Just How Tired Will Colorado Legislators Be of Education Reform?

Two days from now Colorado’s state legislature starts the 2010 session. And with a recession cutting into tax revenues, many lawmakers will show up without the enthusiasm to create new programs or boost spending on existing programs. As legislative sessions go, this one has a particularly strange character about it. Tough and unpleasant decisions will have to be made.

But what about K-12 schools? As Todd Engdahl explains in a thorough preview for Ed News Colorado, at least a few lawmakers (Engdahl quoted many more from the majority Democratic Party) are not looking forward to education reform debates when budget cuts are on the table:

Some wish that were the case. “I’m hoping there isn’t too much [education legislation], quite frankly,” said Rep. Karen Middleton, D-Aurora and a member of House Ed.

That wish doesn’t look like it will come true. “The legislature never stops reforming public education,” notes Sen. Pat Steadman, D-Denver, a veteran human-services and education lobbyist who was appointed to Senate earlier this year. He’ll serve on Senate Education.

Based on what EdNews learned during interviews with a wide range of legislators, lobbyists, advocates and executive branch officials, the 2010 legislature will face dozens of education bills.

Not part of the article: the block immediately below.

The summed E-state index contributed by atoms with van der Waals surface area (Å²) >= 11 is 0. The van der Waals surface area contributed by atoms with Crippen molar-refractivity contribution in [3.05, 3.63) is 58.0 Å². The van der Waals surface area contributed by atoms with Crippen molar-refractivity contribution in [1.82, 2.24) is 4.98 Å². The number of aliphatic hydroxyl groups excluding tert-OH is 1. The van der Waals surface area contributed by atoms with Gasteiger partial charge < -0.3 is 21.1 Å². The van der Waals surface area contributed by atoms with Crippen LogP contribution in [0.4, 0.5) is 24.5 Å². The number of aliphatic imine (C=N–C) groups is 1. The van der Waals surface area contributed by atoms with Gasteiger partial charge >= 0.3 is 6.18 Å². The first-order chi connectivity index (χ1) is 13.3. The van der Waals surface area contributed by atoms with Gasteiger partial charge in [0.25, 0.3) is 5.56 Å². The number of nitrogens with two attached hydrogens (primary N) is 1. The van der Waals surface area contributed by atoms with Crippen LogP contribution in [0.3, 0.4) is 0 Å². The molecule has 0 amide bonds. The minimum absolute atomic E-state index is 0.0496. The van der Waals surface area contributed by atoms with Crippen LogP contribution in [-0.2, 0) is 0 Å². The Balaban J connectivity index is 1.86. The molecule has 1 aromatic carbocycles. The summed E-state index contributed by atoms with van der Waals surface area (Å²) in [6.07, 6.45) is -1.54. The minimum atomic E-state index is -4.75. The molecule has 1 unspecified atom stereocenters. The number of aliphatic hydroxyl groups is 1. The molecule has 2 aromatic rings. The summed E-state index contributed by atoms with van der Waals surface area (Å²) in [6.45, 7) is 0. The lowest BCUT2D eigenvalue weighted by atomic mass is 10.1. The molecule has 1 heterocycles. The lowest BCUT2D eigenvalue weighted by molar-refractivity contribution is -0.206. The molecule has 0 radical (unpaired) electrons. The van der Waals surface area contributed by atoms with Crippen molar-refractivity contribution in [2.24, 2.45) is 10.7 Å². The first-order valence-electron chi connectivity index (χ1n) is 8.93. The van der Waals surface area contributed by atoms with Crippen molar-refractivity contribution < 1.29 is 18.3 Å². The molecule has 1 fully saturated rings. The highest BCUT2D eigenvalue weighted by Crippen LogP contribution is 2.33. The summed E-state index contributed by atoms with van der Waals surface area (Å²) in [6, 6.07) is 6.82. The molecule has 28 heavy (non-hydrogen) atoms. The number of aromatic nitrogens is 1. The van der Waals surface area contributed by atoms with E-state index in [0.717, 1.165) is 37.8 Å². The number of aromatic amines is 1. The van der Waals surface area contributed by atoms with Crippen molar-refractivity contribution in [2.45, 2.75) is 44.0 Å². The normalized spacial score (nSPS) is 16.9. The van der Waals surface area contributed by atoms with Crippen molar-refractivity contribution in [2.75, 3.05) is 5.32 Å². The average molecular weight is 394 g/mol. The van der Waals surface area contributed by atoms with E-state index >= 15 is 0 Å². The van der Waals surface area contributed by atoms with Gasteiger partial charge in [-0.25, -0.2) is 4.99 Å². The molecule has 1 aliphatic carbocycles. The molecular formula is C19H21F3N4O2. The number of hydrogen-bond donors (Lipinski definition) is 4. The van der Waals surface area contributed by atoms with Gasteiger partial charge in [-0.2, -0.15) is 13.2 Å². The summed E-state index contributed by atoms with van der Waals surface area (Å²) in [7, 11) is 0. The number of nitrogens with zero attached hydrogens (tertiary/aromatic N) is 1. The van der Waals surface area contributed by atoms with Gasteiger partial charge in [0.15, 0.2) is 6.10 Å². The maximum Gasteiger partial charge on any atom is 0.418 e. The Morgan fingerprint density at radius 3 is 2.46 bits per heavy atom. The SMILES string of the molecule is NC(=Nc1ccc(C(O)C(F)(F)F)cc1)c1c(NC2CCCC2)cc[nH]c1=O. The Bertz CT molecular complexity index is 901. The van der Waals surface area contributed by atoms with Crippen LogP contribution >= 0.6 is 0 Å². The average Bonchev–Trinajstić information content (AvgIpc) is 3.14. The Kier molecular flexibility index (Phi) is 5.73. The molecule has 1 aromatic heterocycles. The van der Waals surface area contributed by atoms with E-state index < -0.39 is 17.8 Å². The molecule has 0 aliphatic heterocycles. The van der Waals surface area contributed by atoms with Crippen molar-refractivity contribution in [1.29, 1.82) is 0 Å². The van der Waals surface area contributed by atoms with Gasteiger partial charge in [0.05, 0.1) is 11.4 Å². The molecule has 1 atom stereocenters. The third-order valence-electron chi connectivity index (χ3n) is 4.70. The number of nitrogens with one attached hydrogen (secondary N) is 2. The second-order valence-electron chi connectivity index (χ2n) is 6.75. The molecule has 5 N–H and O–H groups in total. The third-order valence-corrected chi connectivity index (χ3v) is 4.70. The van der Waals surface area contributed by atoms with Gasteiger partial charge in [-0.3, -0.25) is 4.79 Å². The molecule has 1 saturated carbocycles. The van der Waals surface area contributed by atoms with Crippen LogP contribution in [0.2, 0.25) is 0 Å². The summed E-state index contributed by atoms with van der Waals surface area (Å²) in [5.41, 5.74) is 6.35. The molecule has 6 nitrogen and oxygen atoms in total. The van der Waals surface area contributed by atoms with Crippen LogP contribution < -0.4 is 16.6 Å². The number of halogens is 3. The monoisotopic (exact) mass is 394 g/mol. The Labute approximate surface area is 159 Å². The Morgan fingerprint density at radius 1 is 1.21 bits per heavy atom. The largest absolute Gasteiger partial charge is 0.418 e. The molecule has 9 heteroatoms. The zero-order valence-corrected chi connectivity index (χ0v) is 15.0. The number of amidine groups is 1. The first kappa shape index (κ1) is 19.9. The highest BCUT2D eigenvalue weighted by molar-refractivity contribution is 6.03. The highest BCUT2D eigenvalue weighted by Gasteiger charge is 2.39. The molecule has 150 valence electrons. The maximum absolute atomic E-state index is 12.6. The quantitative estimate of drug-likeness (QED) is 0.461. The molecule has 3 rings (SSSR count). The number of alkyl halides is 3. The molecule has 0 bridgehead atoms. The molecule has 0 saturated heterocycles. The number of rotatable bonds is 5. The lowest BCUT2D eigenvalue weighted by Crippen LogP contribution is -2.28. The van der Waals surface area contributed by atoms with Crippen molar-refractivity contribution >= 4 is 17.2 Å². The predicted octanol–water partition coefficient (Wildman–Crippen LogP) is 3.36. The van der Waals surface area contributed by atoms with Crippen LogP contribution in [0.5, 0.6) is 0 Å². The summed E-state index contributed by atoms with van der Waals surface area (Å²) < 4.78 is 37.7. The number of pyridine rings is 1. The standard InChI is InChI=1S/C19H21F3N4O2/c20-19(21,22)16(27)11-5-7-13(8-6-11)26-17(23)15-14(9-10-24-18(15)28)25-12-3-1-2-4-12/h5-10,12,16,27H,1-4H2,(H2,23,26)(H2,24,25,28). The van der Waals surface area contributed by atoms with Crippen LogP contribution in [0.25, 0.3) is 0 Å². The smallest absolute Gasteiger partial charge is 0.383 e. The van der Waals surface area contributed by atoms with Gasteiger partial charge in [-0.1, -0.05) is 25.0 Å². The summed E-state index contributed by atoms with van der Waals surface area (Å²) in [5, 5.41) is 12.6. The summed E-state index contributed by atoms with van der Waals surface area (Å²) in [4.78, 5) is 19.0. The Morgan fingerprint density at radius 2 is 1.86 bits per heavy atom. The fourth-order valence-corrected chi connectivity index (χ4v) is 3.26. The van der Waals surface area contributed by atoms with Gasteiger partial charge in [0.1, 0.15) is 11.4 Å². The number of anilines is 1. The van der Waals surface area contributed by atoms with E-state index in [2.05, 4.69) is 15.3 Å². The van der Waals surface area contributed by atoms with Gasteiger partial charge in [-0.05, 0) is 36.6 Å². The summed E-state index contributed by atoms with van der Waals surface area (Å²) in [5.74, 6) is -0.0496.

If nothing else, that last fact will help keep me busy writing here. Some of the education bills — like the drive to reform Colorado’s teacher tenure system — are no doubt driven by the federal Race to the Top grant program. Otherwise, many have a hard time envisioning reform without putting more money on the table.

Yet even as I’m writing this, the Fordham Foundation and American Enterprise Institute are co-hosting in Washington, D.C., the event “A Penny Saved: How Schools and Districts Can Tighten Their Belts While Serving Students Better” (watch live streaming video here). And there’s local interest. At 12:50 PM today Colorado time, commissioner Dwight Jones will take part in a panel titled “Overcoming Barriers to Change.”

Even if the economic downturn has contributed to some education reform fatigue in the legislature, now is not the time to take our eye off the ball but to fix our focus on the vital sweeping changes that can be made in spite of less money in the public school coffers.

Just how tired of education reform issues will legislators be this year? That’s one good reason to tune into the activity down at the State Capitol. With my friends in the Education Policy Center, I’ll be helping to keep an eye on it.